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Care for Your Wood Stove

To those of us living in the Minneapolis / St. Paul areas, keeping warm is a top priority for more of the year than we’d like to admit. Many homeowners use wood stoves and fireplaces to supplement central heating, so it’s important to know how to care for your wood burning appliance. If you have a wood stove, some of the following tips can be helpful.

First off, let’s cover the don’ts. Never burn driftwood, artificial logs, treated wood, or trash, which could contain zinc, sulfur, plastic, or lead. It might be easier to assume that if you can seal the door, you’re not breathing anything dangerous, but these things can emit harmful gases when burned that could start a chimney fire or compromise your air quality.

Make sure that any wood you use is properly seasoned. Wet or green wood will cause additional creosote buildup.

Make sure that any wood you use is properly seasoned. Wet or green wood will cause additional creosote buildup.

As with any wood burning appliance, it is always best to burn only dry, seasoned wood.  This will maximize heating efficiency and minimize creosote buildup. Small, hot fires that range between 300°-400° degrees is what you’re aiming for. If you have a stack thermometer installed, it’s easier to maintain this temperature for optimum efficiency and the least amount of pollution. Another way to determine if your fire is burning hot and clean is to take a look outside. The less smoke you see coming out of chimney the better.

Keep those air-intake vents clean. Ash can collect around the vents, so be sure to remove it regularly. Not only will this help you keep your fire hotter, it will also mean that your fire won’t require as much oxygen to burn. (And guess where the oxygen comes from? That’s right, your home.) Another thing to keep in mind is that other exhaust appliances can interfere with the air consumed by your wood stove. If the fire doesn’t have enough air, smoke will reverse its flow and enter your home.

Make sure your stove is safe. A safety tested wood stove will bear an NFPA (National Fire Protection Association) label to identify it as being in compliance with building and safety codes. At Jack Pixley, we are equipped to install top-quality wood stoves that adhere to safety codes, and we’re certified to keep your stove and chimney clean and in proper working order. We know what to look for and where, and are here to look out for your safety.

A wood stove can be a great asset for keeping your home warm, but remember that heavy use also means faster creosote buildup. Creosote buildup is a part of every wood burning appliance, no matter how efficient your fires are, and it’s important to keep the chimney clear of creosote or any other obstruction. The Chimney Safety Institute of America recommends having your wood stove and chimney inspected and cleaned at least annually to ensure that every component is working properly and safely. Don’t hesitate to give us a call at (763) 422-0481. We also offer convenient online scheduling if you’re strapped for time.

Clean Chimney = Clean Air

A fireplace can be a beautiful centerpiece to a home, but the overwhelming consequences caused by not having routine maintenance done to your chimney are not so pleasant.  It is recommended that you get a professional chimney sweep and basic inspections  done once every year.  Most homeowners do not understand that if they do not follow through with these recommendations, it could cause bigger issues later.  One of the things impacted could be the air quality in your home.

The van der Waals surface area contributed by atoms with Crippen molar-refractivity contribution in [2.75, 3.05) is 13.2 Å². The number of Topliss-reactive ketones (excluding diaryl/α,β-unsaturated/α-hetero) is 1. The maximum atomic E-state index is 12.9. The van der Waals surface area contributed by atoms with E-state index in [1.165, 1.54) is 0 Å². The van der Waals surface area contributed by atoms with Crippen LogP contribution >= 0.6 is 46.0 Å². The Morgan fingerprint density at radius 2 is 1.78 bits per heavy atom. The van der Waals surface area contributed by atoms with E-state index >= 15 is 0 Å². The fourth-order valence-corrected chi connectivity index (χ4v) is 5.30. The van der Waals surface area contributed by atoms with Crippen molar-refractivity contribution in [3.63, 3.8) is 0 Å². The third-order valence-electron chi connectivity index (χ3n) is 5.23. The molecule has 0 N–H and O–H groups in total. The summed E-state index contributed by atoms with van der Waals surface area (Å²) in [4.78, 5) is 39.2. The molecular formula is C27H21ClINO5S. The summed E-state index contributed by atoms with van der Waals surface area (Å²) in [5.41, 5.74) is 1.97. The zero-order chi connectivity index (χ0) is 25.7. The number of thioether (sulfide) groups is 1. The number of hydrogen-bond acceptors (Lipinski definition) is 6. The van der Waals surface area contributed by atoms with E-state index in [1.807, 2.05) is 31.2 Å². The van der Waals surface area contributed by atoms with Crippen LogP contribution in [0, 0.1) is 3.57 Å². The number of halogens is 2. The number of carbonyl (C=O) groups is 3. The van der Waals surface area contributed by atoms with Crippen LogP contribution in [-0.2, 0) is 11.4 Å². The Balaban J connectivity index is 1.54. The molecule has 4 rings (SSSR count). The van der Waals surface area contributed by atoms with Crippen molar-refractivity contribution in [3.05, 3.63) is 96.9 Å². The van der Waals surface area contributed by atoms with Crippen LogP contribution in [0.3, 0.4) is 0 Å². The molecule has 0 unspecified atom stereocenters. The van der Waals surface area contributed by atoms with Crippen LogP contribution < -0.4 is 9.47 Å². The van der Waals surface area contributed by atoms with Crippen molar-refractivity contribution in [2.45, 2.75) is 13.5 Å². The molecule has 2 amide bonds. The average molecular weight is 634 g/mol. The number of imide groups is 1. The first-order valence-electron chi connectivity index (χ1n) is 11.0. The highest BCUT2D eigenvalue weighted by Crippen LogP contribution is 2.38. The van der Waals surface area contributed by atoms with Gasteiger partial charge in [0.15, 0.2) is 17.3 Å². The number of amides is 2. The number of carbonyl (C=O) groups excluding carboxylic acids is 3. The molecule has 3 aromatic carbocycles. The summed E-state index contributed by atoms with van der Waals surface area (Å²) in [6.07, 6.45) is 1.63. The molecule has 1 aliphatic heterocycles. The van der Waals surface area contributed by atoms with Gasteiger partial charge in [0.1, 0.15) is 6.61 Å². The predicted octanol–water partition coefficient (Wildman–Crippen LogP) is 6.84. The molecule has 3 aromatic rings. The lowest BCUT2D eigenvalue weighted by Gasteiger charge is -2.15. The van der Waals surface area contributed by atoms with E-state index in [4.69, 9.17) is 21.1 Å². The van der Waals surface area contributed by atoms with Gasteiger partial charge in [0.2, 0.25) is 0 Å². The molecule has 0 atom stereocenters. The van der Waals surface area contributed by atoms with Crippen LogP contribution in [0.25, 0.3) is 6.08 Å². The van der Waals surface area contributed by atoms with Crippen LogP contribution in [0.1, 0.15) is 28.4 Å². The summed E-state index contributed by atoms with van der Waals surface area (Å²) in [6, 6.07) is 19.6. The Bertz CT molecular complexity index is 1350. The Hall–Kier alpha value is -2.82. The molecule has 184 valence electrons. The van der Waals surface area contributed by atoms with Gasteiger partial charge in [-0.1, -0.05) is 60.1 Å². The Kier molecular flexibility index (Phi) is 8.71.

Taking preventative measures like annual chimney inspections can save you lots of money and headache in the long run.

Taking preventative measures like annual chimney inspections can save you lots of money and headache in the long run.

Many of the common and easy to fix problems start with the simple chimney sweep.  The first is that until removed, creosotes and other particles will continue to build up inside of the chimney.  This could lead to a draft problems by creating blockages.  When you have a draft problem, the smoke from the fire cannot leave the chimney properly and then is forced back into your home.  This air will contain chemicals such as Carbon Monoxide that could potentially be harmful to you and your family.  In rare occasions, too much CO can lead to fatalities. Using different types of wood can also be helpful because they may produce less creosotes than others, so make sure you do all your research when buying firewood.  Even though you may enjoy the smoky, outdoors smell, that is not a good thing to have in the home because it contains many of the particles found in creosotes.  Make sure you have doors on the front of your fireplace to help air from flowing back into the room, and that the room is large enough to handle whatever may come back.

Another problem with not fixing problems in the chimney is that if you have cracks or places that water can collect mold can begin to form.  This can cause a few spots, but if it spreads it can even go as far into the walls of your home and other parts of the foundation.  These particles could then get to the vents and released into the home, not to mention the threat to the structural integrity of your home. Mold can cause many different kinds of health problems and is particularly bad for those with asthma or other respiratory issues. Reduce potential indoor pollution today by scheduling a certified sweep from Jack Pixley to alleviate these worries.